It was a sunny day yesterday, but not too warm. In fact, it was perfect weather for a walk, but inertia is hard to overcome so I dawdled and dawdled till I could tell myself that tomorrow was as good a day as any to begin acting upon my resolution to walk every day. Then my son called up from his room (yes,he did!) to ask whether I could text him the grocer's telephone number so that he could call for bread to be delivered. True, a floor separated us. I was in the backyard, half heartedly raking the compost khamba, he was in his room on the first floor. That he'd rather call than climb DOWN the stairs was just the wake up call I needed.
A little persuasion later, we locked up the house and began walking at a leisurely pace towards the nearest market. We live in a gated neighbourhood, with more greens than most places in the city. Almost every house has a green patch in front with a madhumalti climbing the edge of the facade, and many, many houses have a profusion of pansies, petunias, salvia and numerous other seasonal flowers at this time of the year. There was barely any vehicular traffic at that time so we walked mostly undisturbed by honking horns. Birds chirped and twittered.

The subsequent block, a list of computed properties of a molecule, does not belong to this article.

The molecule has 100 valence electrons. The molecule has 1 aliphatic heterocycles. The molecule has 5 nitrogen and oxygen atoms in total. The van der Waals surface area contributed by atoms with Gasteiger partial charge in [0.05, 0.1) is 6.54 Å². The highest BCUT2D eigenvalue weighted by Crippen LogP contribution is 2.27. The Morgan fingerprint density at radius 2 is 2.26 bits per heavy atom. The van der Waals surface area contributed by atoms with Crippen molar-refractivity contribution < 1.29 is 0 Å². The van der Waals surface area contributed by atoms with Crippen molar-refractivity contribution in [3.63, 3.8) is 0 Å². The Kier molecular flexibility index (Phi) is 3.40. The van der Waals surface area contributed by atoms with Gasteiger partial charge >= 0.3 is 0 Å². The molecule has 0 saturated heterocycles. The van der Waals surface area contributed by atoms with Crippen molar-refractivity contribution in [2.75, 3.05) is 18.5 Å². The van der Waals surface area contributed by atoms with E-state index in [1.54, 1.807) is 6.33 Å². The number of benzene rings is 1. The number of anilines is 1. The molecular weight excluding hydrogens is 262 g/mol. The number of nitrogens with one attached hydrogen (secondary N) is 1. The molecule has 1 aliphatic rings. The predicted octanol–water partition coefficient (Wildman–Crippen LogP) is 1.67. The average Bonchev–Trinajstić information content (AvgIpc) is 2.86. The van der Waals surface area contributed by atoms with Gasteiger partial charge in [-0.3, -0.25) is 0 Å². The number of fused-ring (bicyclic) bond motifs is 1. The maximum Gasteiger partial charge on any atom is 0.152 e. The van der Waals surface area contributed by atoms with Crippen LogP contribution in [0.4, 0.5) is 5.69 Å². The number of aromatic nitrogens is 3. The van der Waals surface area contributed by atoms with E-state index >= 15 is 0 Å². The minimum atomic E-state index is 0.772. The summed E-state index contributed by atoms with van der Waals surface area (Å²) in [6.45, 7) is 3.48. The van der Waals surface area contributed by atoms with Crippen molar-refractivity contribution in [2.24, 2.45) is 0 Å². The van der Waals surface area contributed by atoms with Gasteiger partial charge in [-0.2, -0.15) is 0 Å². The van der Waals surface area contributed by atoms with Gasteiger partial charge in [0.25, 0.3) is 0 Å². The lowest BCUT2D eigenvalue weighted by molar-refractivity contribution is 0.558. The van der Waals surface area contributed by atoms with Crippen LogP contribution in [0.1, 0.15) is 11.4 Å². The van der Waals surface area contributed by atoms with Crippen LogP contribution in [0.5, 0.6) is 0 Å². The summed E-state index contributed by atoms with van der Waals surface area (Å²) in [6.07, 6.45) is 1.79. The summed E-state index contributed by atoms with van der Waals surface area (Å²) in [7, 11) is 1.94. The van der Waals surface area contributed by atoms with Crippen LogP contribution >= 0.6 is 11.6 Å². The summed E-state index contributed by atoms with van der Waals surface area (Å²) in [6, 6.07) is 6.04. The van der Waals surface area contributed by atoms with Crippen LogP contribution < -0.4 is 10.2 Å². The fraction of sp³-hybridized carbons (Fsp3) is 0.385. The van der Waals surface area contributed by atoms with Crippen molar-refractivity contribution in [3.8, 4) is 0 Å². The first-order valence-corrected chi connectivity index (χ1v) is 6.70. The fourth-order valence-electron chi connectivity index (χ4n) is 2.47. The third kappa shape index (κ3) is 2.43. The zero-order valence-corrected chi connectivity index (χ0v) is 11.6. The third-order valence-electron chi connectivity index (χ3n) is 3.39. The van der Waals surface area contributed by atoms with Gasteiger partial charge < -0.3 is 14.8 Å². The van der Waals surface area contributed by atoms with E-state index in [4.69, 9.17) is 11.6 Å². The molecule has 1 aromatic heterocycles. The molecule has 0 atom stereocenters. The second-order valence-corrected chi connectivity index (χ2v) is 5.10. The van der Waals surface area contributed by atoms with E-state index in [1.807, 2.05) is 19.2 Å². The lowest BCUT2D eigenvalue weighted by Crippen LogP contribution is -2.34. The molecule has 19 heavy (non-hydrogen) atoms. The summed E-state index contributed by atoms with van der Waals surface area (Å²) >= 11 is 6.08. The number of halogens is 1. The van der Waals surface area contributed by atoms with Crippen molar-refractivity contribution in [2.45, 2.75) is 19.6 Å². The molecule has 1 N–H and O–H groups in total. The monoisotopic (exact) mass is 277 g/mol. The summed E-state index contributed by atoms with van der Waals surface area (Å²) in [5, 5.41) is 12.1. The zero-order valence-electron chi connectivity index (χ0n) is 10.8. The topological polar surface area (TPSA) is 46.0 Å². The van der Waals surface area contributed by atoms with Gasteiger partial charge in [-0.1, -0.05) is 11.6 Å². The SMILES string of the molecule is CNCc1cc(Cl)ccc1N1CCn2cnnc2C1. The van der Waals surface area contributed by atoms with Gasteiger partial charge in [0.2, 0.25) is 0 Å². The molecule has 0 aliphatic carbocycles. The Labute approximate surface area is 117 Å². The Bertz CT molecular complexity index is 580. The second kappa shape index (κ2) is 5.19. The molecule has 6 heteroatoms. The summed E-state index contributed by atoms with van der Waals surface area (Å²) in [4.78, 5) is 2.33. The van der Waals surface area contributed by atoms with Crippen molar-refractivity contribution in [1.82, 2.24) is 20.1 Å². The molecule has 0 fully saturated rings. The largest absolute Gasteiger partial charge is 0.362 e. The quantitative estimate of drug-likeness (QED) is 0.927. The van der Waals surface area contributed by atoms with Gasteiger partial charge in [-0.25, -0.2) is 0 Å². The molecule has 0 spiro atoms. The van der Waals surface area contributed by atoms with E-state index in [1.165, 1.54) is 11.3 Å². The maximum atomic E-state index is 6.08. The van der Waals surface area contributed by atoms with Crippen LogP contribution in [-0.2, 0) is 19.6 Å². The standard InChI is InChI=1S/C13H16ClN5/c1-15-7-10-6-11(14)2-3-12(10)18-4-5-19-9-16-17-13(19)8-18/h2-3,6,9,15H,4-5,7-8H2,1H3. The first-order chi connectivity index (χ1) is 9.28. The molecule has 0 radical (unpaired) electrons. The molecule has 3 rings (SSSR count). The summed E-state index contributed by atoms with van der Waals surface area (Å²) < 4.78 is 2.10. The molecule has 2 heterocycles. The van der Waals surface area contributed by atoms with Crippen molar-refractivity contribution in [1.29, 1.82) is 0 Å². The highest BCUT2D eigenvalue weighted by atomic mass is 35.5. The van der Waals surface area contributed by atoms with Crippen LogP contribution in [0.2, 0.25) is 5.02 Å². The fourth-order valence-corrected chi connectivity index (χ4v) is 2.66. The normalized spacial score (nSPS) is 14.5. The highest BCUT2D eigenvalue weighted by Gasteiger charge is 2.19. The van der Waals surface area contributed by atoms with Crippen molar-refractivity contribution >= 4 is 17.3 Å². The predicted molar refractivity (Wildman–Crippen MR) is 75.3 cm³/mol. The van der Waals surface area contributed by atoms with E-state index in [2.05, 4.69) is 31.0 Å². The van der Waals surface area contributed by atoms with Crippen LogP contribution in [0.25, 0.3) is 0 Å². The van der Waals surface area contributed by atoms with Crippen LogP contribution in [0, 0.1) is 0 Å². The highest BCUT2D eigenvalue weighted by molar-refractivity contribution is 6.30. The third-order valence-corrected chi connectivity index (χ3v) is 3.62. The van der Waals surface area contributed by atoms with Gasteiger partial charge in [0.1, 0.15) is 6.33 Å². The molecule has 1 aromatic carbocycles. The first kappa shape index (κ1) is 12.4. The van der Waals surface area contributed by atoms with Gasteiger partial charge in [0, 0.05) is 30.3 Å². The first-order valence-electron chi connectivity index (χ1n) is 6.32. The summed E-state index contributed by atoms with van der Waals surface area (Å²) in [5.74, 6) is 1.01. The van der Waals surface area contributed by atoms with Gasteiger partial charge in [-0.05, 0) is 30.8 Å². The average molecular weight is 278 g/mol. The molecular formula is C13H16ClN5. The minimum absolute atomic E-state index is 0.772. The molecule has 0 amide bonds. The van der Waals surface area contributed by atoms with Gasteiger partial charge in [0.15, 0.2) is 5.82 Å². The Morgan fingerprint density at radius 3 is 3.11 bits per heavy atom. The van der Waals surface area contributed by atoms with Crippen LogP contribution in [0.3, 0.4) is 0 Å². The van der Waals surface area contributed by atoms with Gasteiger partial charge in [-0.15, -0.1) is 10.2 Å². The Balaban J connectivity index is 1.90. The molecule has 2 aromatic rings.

My son began recounting the discussion he had had the previous day with a couple of his friends on woman empowerment. Our conversation veered round to the low proportion of women in the field of scientific research, and then to mathematics. He spoke to me of the amazing work done by Srinivasa Ramanujan, the strange and inspiring life of Paul Erdos, the perfection of mathematics, the spell it casts upon a student who is in earnest. Before we knew it, we had reached the market.
Shopping done, I asked him to wait while I popped over to the store which stocks organic vegetables, fruits, groceries etc. and whose proprietor is a gentle soul I like greeting whenever I can.
Naturally enough, when we walked back home, my son and I talked about organic farming, whether vegan diets were a fad, animal rights etc etc. I am so glad you have reverted to chemical detergent powder, he said. I know you are a caring parent, but the organic detergent is a crazy idea, Mom. Why didn't you tell me, I asked. He just smiled, and I knew he hadn't wanted to hurt me! I, in turn, tactically concealed from him the fact that I had run out of organic detergent, not switched loyalties.
Back home, he leaned against the kitchen shelf while I squeezed kinnow juice for the two of us. We talked some more, and then he carried his beer mug full of luscious juice back to his room and I returned to the book I had begun reading in the morning in preparation for a Book Club meeting.